“I shall never forget the kind and gentle manner in which He stooped and raised me up and embraced me. It was so vivid, so real that I felt the very warmth of His bosom against which I rested. Then He said: ‘No, my son; these have finished their work, and they may go with me; but you must stay and finish yours.’ Still I clung to Him. Gazing up into His face—for He was taller than I—I besought Him most earnestly: ‘Well, promise me that I will come to You at the last.’ He smiled sweetly and tenderly and replied: ‘That will depend entirely upon yourself.’ I awoke with a sob in my throat, and it was morning.”

Elder Orson F. Whitney

“The Divinity of Jesus Christ,” Improvement Era, Jan. 1926, 224–25

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Hope is the anchor of our souls. I know of no one who is not in need of hope—young or old, strong or weak, rich or poor. As the prophet Ether exhorted, “Wherefore, whoso believeth in God might with surety hope for a better world, yea, even a place at the right hand of God, which hope cometh of faith, maketh an anchor to the souls of men, which would make them sure and steadfast, always abounding in good works, being led to glorify God.” (Ether 12:4)

. . . .

The unfailing source of our hope is that we are sons and daughters of God and that His Son, the Lord Jesus Christ, saved us from death.

. . . .

Our greatest hope comes from the knowledge that the Savior broke the bands of death. His victory came through His excruciating pain, suffering, and agony. He atoned for our sins if we repent. In the Garden of Gethsemane came the anguished cry, “O my Father, if it be possible, let this cup pass from me: nevertheless not as I will, but as thou wilt.” (Matthew 26:39) Luke described the intensity of the agony: “And being in an agony he prayed more earnestly: and his sweat was as it were great drops of blood falling to the ground.” (Luke 22:44)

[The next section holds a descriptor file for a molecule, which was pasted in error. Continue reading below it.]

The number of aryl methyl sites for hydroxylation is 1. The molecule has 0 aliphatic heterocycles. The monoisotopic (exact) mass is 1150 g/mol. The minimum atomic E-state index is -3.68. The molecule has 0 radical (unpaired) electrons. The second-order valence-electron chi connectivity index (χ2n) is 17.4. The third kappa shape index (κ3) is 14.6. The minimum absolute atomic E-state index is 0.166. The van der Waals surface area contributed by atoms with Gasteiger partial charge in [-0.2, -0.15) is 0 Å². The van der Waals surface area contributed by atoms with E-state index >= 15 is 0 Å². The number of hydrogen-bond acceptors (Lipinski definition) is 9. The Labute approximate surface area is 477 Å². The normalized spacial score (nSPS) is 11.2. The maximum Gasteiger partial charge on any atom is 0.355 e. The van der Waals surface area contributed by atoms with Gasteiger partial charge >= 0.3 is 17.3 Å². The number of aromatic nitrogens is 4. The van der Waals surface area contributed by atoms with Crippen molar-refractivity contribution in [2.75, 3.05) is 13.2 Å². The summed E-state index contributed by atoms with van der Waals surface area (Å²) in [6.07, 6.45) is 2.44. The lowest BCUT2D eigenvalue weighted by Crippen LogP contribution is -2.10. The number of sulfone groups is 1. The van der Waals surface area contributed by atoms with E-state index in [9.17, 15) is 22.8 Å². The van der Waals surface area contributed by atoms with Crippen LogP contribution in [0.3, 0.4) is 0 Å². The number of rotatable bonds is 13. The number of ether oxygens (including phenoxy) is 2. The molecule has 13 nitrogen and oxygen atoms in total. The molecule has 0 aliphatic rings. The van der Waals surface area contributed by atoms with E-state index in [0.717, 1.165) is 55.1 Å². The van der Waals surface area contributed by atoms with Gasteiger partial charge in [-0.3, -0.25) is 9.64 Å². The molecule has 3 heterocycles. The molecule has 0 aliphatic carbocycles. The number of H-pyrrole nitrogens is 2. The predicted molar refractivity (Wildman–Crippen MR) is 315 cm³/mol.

President James E. Faust
Hope, an Anchor of the Soul,” Ensign, Nov 1999, 59

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April 20, 2017

Fundamental Principles, General Authorities, General Conference, Gethsemane, Repentance, Sin, Taylor

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Jesus had to take away sin by the sacrifice of himself…. And as he in his own person bore the sins of all, and atoned for them by the sacrifice of himself, so there came upon him the weight and agony of ages and generations, the indescribable agony consequent upon this great sacrificial atonement wherein he bore the sins of the world, and suffered in his own person the consequences of an eternal law of God broken by man. Hence his profound grief, his indescribable anguish, his overpowering torture, all experienced in the submission to the eternal fiat of Jehovah and the requirements of an inexorable law.

The suffering of the Son of God was not simply the suffering of personal death; for in assuming the position that he did in making an atonement for the sins of the world he bore the weight, the responsibility, and the burden of the sins of all men, which, to us, is incomprehensible.

Groaning beneath this concentrated load, this intense, incomprehensible pressure, this terrible exaction of Divine Justice, from which feeble humanity shrank, and through the agony thus experienced sweating great drops of blood, He was led to exclaim, ‘Father, if it be possible, let this cup pass from me.’ He had wrestled with the superincumbent load in the wilderness, He had struggled against the powers of darkness that had been let loose upon him there; placed below all things, His mind surcharged with agony and pain, lonely and apparently helpless and forsaken, in his agony the blood oozed from His pores.